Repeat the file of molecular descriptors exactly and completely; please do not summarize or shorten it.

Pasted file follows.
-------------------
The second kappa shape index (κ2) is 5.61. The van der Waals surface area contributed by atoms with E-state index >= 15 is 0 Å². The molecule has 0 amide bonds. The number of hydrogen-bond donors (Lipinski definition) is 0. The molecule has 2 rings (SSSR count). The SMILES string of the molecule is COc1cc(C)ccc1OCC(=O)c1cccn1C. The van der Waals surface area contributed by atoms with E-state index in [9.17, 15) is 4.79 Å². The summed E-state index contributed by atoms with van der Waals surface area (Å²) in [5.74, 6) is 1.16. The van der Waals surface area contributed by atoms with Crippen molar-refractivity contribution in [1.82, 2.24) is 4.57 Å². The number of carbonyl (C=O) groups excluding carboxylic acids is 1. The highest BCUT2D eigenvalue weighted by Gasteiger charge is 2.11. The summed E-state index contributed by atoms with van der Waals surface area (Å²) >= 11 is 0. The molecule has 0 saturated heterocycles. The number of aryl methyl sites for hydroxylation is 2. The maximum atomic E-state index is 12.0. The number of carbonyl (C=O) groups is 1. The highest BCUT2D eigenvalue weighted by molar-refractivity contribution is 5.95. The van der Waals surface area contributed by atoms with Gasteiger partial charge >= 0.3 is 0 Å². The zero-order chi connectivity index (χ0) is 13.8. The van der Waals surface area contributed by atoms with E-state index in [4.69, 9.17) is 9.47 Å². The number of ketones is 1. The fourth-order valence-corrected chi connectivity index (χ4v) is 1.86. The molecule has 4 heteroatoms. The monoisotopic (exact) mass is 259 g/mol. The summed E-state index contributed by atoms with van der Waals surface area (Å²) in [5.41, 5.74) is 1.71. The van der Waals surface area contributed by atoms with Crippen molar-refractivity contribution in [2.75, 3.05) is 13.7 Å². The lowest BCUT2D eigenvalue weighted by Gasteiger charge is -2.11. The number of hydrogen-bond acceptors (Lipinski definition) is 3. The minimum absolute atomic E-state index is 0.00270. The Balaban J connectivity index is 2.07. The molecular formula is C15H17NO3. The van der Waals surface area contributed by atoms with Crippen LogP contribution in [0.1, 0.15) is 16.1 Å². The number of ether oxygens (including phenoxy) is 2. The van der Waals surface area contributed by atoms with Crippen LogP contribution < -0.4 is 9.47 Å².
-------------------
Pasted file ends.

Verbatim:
The second kappa shape index (κ2) is 5.61. The van der Waals surface area contributed by atoms with E-state index >= 15 is 0 Å². The molecule has 0 amide bonds. The number of hydrogen-bond donors (Lipinski definition) is 0. The molecule has 2 rings (SSSR count). The SMILES string of the molecule is COc1cc(C)ccc1OCC(=O)c1cccn1C. The van der Waals surface area contributed by atoms with E-state index in [9.17, 15) is 4.79 Å². The summed E-state index contributed by atoms with van der Waals surface area (Å²) in [5.74, 6) is 1.16. The van der Waals surface area contributed by atoms with Crippen molar-refractivity contribution in [1.82, 2.24) is 4.57 Å². The number of carbonyl (C=O) groups excluding carboxylic acids is 1. The highest BCUT2D eigenvalue weighted by Gasteiger charge is 2.11. The summed E-state index contributed by atoms with van der Waals surface area (Å²) >= 11 is 0. The molecule has 0 saturated heterocycles. The number of aryl methyl sites for hydroxylation is 2. The maximum atomic E-state index is 12.0. The number of carbonyl (C=O) groups is 1. The highest BCUT2D eigenvalue weighted by molar-refractivity contribution is 5.95. The van der Waals surface area contributed by atoms with Gasteiger partial charge >= 0.3 is 0 Å². The zero-order chi connectivity index (χ0) is 13.8. The van der Waals surface area contributed by atoms with E-state index in [4.69, 9.17) is 9.47 Å². The number of ketones is 1. The fourth-order valence-corrected chi connectivity index (χ4v) is 1.86. The molecule has 4 heteroatoms. The monoisotopic (exact) mass is 259 g/mol. The summed E-state index contributed by atoms with van der Waals surface area (Å²) in [5.41, 5.74) is 1.71. The van der Waals surface area contributed by atoms with Crippen molar-refractivity contribution in [2.75, 3.05) is 13.7 Å². The lowest BCUT2D eigenvalue weighted by Gasteiger charge is -2.11. The number of hydrogen-bond acceptors (Lipinski definition) is 3. The minimum absolute atomic E-state index is 0.00270. The Balaban J connectivity index is 2.07. The molecular formula is C15H17NO3. The van der Waals surface area contributed by atoms with Crippen LogP contribution in [0.1, 0.15) is 16.1 Å². The number of ether oxygens (including phenoxy) is 2. The van der Waals surface area contributed by atoms with Crippen LogP contribution < -0.4 is 9.47 Å².